What Does The Price Of Copper Mean For Your Portfolio?

| February 16, 2012 | 0 Comments

copperNowadays, everyone knows about gold.  You hear about it on TV, read about it on the internet, and are told to buy it by your financial advisor.  At this point, you probably have at least some exposure to gold in your portfolio.

And if you don’t own any gold, there’s a good chance you own silver.  While silver may not be glorified in the financial press as often as gold… it’s certainly a close second.

Here’s the thing…

Gold, silver, and other precious metals are important assets because they act as safe-haven investments.  In other words, investors often use precious metals as a store of value when market conditions become volatile.

But in reality, gold and silver aren’t the most important metals to the global economy.

The most important metal isn’t even a precious metal… it’s an industrial metal.

Of course, I’m talking about copper.

Now, copper isn’t as illustrious an investment as gold or silver.  It’s not a status symbol and you don’t normally use it in jewelry.

But make no mistake, copper is the metal in highest demand across the world.

In fact, copper is an important component to many of our most significant industries.   You see, the industrial metal is used as a conductor of heat and electricity, a building material, and a key ingredient of various metal alloys.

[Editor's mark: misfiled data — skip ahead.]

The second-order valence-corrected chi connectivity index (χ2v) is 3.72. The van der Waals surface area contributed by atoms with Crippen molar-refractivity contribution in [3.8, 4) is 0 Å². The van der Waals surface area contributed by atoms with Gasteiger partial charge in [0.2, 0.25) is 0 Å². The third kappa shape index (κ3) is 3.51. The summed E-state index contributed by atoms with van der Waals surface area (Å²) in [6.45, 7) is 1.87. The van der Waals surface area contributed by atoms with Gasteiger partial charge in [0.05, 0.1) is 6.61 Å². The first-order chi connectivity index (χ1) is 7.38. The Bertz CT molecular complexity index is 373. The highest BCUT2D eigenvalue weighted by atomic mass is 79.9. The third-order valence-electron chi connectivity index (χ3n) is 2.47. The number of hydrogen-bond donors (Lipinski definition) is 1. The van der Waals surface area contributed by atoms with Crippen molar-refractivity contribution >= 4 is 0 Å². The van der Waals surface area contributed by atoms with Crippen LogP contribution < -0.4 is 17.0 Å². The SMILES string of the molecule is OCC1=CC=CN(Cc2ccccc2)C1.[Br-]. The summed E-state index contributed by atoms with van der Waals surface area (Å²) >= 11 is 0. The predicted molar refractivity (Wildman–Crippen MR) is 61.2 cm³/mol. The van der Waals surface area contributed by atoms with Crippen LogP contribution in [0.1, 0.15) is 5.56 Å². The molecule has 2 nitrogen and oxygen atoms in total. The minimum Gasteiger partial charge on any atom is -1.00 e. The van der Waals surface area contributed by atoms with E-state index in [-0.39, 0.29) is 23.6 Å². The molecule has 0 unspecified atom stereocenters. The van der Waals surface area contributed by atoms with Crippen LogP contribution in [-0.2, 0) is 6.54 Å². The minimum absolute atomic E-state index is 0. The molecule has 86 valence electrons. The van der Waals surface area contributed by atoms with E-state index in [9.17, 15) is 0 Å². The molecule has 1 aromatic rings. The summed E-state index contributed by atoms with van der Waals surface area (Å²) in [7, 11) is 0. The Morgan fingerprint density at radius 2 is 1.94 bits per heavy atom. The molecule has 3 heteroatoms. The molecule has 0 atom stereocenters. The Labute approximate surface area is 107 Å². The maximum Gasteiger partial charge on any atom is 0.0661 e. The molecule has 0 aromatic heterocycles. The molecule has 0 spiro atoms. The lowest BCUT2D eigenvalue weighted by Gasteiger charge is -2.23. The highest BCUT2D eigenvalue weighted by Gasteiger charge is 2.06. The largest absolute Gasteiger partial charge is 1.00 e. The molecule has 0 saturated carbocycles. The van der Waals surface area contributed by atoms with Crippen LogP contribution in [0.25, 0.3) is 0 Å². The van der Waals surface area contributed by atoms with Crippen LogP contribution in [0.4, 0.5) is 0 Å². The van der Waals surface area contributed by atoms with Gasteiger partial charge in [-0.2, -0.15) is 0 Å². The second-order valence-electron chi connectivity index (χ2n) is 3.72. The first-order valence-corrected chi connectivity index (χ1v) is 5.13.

As such, it’s used in building and home construction, electronics, wiring, piping, and automobiles, just to name a few.

So what does that mean to you?

Quite a bit actually.

Basically, because copper is so important in so many industries, it serves as a good indicator of economic growth.  Often times, the price of copper will go up before the economy picks up steam.  (Companies have to order copper before it’s actually used in products.)

Here’s the good news…

The price of copper is on the rise.

Copper futures were as low as $3.25 a pound in mid-December.  But since that point, the price has done nothing but move higher.  As of this writing, the price of copper is sitting at $3.80.  That’s a 17% increase in just two months.

As I mentioned earlier, copper’s climb bodes well for the world’s economic prospects.  And, the industrial metal’s price could go even higher when the global economy really starts picking up steam.

What’s more, you don’t have to trade copper futures to get exposure to the metal.  You don’t even have to head out to your local hardware store and buy coils of copper wire.  There’s an easier way.

Penny stock miners.

Plenty of good, small mining companies produce copper.  Just look for the ones that do more business in copper than other metals, and you’ll get decent exposure to the metal at a very reasonable price.

Yours in profit,

Gordon Lewis

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Category: Commodity Stocks, Industrial Stocks

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